LiDAR Technology Back then and Now

(Light Detection and Ranging) technology was used in Apollo 15 lunar mission back then. The technology has been around since 1960s and back then, it was filled with enormous scanners which occupied planes. On top of that, it cost hundreds of thousands of dollars. However, as time goes by, the technology has shrunk in size and cost, making it easier to be fitted into smart devices. Currently it is used for surveying, mapping for geological research and archaeology.

How does LiDAR works? The technology is using a scanner to shoot out infrared lasers which will reflect or bounce off solid matter on surface. The distance measured will then be used to create 3D image which then be interpreted by a computer system and based on these information, it will help the device to make a certain decision according to the pre-coded instructions.

LiDAR technology has evolved. Nowadays, the technology is able to be used for the police’s speed guns to measure vehicles that exceed speed limit. Another usage of the technology is the Cheetah running robot, which is a four legged, 70-pound robot, developed at MIT and funded by Defence Advanced Research Project Agency (DARPA). The robot can run approximately 13mph on a flat course. It was then enhanced to be able to jump over hurdles as it was programmed to be able to calculate the size, time and distance. Therefore, using this information, it is able to jump smoothly at the right time without human help at all. It is reported that the robot is able to jump about 18 inches high, more than half of its height while running 5mph.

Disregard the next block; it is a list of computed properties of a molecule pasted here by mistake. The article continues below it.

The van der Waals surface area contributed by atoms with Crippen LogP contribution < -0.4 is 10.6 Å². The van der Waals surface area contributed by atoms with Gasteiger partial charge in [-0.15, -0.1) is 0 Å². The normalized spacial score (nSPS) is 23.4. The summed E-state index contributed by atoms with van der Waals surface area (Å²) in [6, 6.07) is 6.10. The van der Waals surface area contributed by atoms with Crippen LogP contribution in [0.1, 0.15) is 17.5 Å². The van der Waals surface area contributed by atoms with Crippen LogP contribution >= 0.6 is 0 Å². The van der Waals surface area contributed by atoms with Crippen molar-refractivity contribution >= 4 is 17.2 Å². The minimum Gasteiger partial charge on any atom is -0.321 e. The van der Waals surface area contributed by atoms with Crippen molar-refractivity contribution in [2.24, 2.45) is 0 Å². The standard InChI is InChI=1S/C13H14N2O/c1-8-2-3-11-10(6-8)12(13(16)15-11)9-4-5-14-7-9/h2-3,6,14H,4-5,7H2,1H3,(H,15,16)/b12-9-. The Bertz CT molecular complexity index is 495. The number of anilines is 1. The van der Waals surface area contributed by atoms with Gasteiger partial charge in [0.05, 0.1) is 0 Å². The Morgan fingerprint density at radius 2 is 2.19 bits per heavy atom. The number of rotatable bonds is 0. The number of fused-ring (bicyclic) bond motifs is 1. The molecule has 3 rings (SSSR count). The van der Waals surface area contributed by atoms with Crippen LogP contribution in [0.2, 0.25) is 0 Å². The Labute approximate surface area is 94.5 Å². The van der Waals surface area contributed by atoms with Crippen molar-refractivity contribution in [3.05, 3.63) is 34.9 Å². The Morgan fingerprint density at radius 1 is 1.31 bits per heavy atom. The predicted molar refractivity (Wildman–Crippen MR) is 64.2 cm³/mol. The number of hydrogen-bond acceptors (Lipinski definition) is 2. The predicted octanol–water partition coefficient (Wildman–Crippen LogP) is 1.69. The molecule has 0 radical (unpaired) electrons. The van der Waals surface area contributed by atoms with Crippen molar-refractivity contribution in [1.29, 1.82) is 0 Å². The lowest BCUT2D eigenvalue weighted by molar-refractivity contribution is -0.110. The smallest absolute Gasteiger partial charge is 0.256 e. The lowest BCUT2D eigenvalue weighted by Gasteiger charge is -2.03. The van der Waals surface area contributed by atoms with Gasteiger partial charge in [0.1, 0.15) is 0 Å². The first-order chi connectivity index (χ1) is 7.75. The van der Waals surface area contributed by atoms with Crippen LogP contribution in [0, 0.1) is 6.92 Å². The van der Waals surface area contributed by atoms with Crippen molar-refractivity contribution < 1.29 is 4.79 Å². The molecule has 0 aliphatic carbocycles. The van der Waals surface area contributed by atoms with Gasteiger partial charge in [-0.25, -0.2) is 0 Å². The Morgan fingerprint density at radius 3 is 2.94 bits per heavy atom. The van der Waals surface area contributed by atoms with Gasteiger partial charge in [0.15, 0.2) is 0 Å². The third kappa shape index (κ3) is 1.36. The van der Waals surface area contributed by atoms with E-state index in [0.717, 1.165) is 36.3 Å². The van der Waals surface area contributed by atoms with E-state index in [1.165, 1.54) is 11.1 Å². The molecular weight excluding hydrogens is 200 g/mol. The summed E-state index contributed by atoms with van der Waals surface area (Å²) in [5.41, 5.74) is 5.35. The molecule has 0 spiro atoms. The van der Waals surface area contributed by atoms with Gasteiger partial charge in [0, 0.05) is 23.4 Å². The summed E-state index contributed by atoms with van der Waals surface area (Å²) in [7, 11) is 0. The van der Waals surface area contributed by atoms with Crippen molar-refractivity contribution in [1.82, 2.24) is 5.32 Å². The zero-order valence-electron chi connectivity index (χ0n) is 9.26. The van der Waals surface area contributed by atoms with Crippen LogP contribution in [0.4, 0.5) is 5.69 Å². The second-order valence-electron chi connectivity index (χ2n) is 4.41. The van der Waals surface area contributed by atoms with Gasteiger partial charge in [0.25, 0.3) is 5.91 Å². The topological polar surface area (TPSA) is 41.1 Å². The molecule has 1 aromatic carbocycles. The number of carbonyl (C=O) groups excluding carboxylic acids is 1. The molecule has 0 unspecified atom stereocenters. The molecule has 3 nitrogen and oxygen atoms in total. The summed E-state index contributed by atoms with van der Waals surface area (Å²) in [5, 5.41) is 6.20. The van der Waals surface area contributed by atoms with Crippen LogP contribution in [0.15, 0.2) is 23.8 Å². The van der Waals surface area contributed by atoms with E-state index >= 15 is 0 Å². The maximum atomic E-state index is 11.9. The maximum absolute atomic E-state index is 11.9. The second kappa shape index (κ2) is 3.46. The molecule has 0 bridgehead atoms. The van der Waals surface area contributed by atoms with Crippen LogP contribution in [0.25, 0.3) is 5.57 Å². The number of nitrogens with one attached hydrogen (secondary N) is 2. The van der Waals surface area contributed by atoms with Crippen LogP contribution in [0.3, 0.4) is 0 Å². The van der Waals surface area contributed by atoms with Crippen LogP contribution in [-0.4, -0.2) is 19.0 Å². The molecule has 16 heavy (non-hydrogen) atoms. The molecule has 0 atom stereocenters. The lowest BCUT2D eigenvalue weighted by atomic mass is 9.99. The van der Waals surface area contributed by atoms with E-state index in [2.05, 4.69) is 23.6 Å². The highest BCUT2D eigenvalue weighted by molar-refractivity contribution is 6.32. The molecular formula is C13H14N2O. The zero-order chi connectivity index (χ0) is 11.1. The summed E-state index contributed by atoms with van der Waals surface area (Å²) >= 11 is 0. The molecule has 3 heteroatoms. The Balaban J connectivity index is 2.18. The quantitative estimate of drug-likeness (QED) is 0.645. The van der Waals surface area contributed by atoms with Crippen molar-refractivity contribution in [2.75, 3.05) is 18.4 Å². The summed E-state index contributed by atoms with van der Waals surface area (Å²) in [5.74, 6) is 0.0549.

Harvest Automation HV-100 (Harvey) is another example of LiDAR usage. Harvey is programmed to be able to identify its location and determine where to place the plants which are about thousands of them in numbers and avoid any obstacles along the way. In this way, farmers will be able to optimize space while minimize labour costs and prevent worker injury due to repetitive tasks.

LiDAR is also used in the upcoming self driving vehicles as part of the navigational system.

Unfortunately, there is a way to fool a LiDAR. To do this, the person needs to be within 300 meters distance from the device which is using the technology using a specially modified laser pointer. The impact from this action is seen in the automobile industry whereby a hacker is able to make a stop or swerve by convincing the sensor that there is some objects in front of them where actually there is no object there. However, there are ways to counteract this hacking by identifying and removing outliers from the raw LiDAR data.

Deloitte estimates that the market for sales of robots for logistics, packaging and materials handling is going to double by 2020. Apparently all these industries are using LiDAR and this year, it is estimated at $18 billion.

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